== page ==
BU: It's a fairly competitive market. During 2009 and halfway through 2010, that rig count was very, very low. We did see quite a few bankruptcies and rigs laid down that have not come back to work. The competition is actually a little bit less than it was in 2007–2008. They are standard, mid-tier land rigs, which are not differentiated products. It's really a factor of the lack of available equipment—people are not building these rigs; they aren't state of the art. A lot of the older ones were laid down permanently in 2009–2010 and aren't active on the market anymore. Utilization is breaking 80%, which leads to pricing power.
TER: What is the typical utilization rate for most companies in this sector?
BU: It varies by company. Right now, the average for the marketed fleet is about 86%, which is fairly high. Once you break 90%, you've got a very, very tight market. When you're kind of in the low 70s, the market is perceived as loose. You're not going to get any day-rate improvement; you cannot charge more for your equipment because customers know there's plenty of other equipment out there.
Some of these companies have a 60% utilization rate. However, in the rig classes that matter, such as the higher-end rigs, it's 80%–90%. While some companies may have 60% utilization, in the decent equipment category, they're in the mid 80s. We consider anything over 80% very strong.
TER: You mentioned there is a new build? Is that a brand new piece of equipment?
BU: Yes. It's a new rig.
TER: Are there such things as rebuilds?
BU: You can retrofit rigs.
TER: So, a brand new rig costs an estimated $15M–$20M?
BU: Yes. And, that's what NOV is building. Some companies add pieces of equipment to help drilling in a horizontal place, such as a top drive or a bigger mud pump. Also, you can upgrade the steel so it holds more weight and can drill with heavier drill pipe or a bigger casing. Older rigs can be retrofitted for several million dollars, which can adapt them for some jobs.
TER: One other company that you have a report on is Xtreme Coil Drilling Corp. (TSX:XDC). How is this company a good story for investors?
BU: Xtreme Coil Drilling is a company that is somewhat differentiated. Xtreme designs a rig that has a coil tubing unit, drill pipe and top-drive drilling capabilities, and then has the rig built. You can use those in the same well, which is beneficial when you're out in the field. Drilling with cool tubing is done on almost half of the holes in Canada, but it's not done a lot in the United States. It hasn't been accepted for a variety of reasons.
This company is starting to put rigs to work in the U.S. Much of it is drilling with drill pipe but it has the tubing on the rigs, as well. When there is a need for it, the company will actually end up using coil tubing and building the résumé out as a dual-purpose rig. No other drill company in the U.S. has that capability. Xtreme Coil Drilling and Baker Hughes Inc. (NYSE:BHI) have taken this technology over to Saudi Arabia, and the two rigs have reported very strong results when compared to its competition.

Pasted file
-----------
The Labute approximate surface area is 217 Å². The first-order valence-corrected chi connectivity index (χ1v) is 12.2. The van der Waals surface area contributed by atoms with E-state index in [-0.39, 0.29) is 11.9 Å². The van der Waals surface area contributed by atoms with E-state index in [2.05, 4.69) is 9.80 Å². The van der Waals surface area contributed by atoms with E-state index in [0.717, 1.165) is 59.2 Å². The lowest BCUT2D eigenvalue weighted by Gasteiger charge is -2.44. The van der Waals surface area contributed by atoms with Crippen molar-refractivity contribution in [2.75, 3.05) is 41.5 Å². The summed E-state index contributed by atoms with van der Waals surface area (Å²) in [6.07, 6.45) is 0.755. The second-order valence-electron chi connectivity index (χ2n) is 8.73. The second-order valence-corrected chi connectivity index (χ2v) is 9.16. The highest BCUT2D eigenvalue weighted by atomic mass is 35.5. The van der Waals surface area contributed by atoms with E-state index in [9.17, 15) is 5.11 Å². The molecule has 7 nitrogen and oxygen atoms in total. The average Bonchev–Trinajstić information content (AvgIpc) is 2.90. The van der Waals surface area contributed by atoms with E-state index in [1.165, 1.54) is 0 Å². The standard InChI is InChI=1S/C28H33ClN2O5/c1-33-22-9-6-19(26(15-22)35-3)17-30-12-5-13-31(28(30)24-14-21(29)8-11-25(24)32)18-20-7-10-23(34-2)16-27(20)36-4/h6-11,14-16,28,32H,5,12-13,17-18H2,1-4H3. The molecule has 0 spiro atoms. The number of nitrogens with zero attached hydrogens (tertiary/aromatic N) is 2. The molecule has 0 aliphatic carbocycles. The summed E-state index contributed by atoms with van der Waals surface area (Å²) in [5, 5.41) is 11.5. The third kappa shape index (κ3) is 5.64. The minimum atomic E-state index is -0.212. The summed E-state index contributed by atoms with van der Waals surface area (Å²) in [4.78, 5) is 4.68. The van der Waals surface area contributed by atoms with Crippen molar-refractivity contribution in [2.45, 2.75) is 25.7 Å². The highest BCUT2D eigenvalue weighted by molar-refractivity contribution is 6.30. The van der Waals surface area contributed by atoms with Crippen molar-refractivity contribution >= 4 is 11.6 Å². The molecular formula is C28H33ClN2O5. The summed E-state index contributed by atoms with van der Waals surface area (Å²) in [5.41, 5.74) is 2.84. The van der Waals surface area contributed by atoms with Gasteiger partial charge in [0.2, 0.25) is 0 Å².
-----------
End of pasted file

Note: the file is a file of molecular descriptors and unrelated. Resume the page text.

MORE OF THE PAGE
Xtreme is expanding its international footprint, doing it with a high-quality service provider and working for Saudi Arabia's state-owned national oil company—Saudi Aramco, which is the biggest oil company in the world. The company is building a very solid resume with some well-capitalized customers, who have strong growth ahead of them and should be able to continue to add to their rig counts. In the U.S., Xtreme's largest customer is Anadarko Petroleum Corp. (NYSE:APC), another very well capitalized company with lots of drilling programs on U.S. land.
TER: What are some rules of thumb for investing in the oil field services and equipment sector?
BU: I think the number one rule is to make sure that you've got a top-quality management team in which you believe and have confidence. The number two rule is to remember that, overall, the sector is pointing up and to the right. Don't be scared that the stock prices have accelerated fairly quickly over the last several months. These companies spent that last two years fighting through the pain and have really leaned out their operations, manufacturing processes and supply chains.
As they add orders to their backlog, we should see fairly rapid improvement. We've got good capacity availability, good lean operations and strong supply chain management. We've got to look at U.S. land as a secular play—not a cyclical play. It has always been a boom-and-bust cycle for these companies. While you'll have ups and downs on pricing for services based on capacity and utilization, overall, you're going to have stronger earning power throughout the entire cycle. We've taken a step upward. That's primarily due to new drilling technologies and the re-emergence of oil in the U.S. that we can drill and produce to support our own oil demand in country.
TER: Thank you for your time.
Brian Uhlmer is managing director and senior analyst of Global Hunter Securities' Energy Group. He has more than a decade of relevant energy industry experience, most recently as director of research and senior oil service and engineering and construction analyst with Pritchard Capital Partners, where he covered companies ranging in market capitalization from $100M–$20B and was responsible for commodity price forecasts. He developed the Pritchard Morning Note layout, Weekly Rig Count note and other new research products. Uhlmer is a lifelong energy veteran, growing up in Australia, Malaysia, London and New Jersey as the son of a 30-year Esso employee. He received a BS degree in chemical engineering from the University of Florida and worked for Halliburton, KBR and Sifco in engineering, and then business development roles. A U.S. Navy veteran, he holds an MBA from the University of Texas and is a CFA charterholder.